2paragraphs: What can a writer/artist learn about creating from teaching incarcerated prisoners?
Ryan Blacketter: When I taught a week-long fiction workshop at North Idaho Correctional in 2006, most of my students were rebels, with a store of anger and a taste for booze. I felt comfortable with these men. I even liked their outfits. They wore identical pants and shirts of gray cloth that had each been patched a hundred times, like the garb of some outland era. Outside the window, the fence was topped with concertina wire that shone in the sun. In the distance were pine hills and blue sky. It seemed that the beautiful day had come for the sole purpose of taunting these kindred men.
At the start of the first class I told my students how I had landed before a judge twice as a teenager. Some of them leaned forward, out of their straight-backed positions, and their faces relaxed. One lanky handsome kid, who seemed built for dangerous fun, grinned and laughed right out loud. I was pleased that I had befriended them, and I pointed over my shoulder with a thumb to indicate the whole damn place. “These fuckers hate people like us,” I said. At my words half of their faces went downcast, and I saw it was the wrong thing to say—even though the lanky kid had clapped once in agreement. A chubby man in a crew cut said, “I’m here after my third DUI. I need to straighten my life out.” This man had another trait of the writer, the ability to spot a lie instantly. Even if I had spent a few nights in juvie and went through the courts as a kid, I had since gotten it together enough to complete two master’s degrees and to publish short stories and teach, and I was not in jail. Most of them didn’t want to romanticize their crimes. They didn’t want to assuage their guilt with talk of “social justice” or “the system.” They simply wished to talk and write honestly about their experiences. And so for the remaining classes I dropped the bad-boy persona, and we did some writing.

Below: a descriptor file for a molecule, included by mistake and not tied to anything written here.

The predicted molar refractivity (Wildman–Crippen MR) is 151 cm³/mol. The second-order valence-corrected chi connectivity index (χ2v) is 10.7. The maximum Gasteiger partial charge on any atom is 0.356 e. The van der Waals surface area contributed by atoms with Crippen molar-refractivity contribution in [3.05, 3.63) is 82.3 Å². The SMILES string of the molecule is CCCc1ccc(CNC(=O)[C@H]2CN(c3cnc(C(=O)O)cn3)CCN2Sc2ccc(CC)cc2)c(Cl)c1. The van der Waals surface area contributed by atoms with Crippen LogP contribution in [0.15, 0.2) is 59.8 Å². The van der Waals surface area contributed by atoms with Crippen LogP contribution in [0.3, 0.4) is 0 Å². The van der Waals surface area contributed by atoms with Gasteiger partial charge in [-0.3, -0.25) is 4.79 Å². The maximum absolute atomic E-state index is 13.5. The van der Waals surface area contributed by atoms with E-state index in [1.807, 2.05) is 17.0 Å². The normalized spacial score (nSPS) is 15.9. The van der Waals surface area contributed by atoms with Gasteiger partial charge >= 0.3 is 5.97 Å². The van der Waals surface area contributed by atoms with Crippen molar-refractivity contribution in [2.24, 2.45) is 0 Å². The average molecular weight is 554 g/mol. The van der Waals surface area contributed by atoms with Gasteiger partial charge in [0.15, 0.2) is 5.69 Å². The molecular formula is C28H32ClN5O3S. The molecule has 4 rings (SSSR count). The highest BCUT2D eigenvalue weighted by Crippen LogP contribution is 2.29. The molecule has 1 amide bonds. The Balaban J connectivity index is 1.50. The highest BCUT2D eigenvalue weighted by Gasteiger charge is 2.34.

—Ryan Blacketter is a graduate of the Iowa Writers’ Workshop. He has received a literary grant from Oregon Regional Arts and a prison teaching grant from Idaho Humanities Council. His most recent novel is Down in the River, published by Slant Books. You can read the first 2paragraphs here.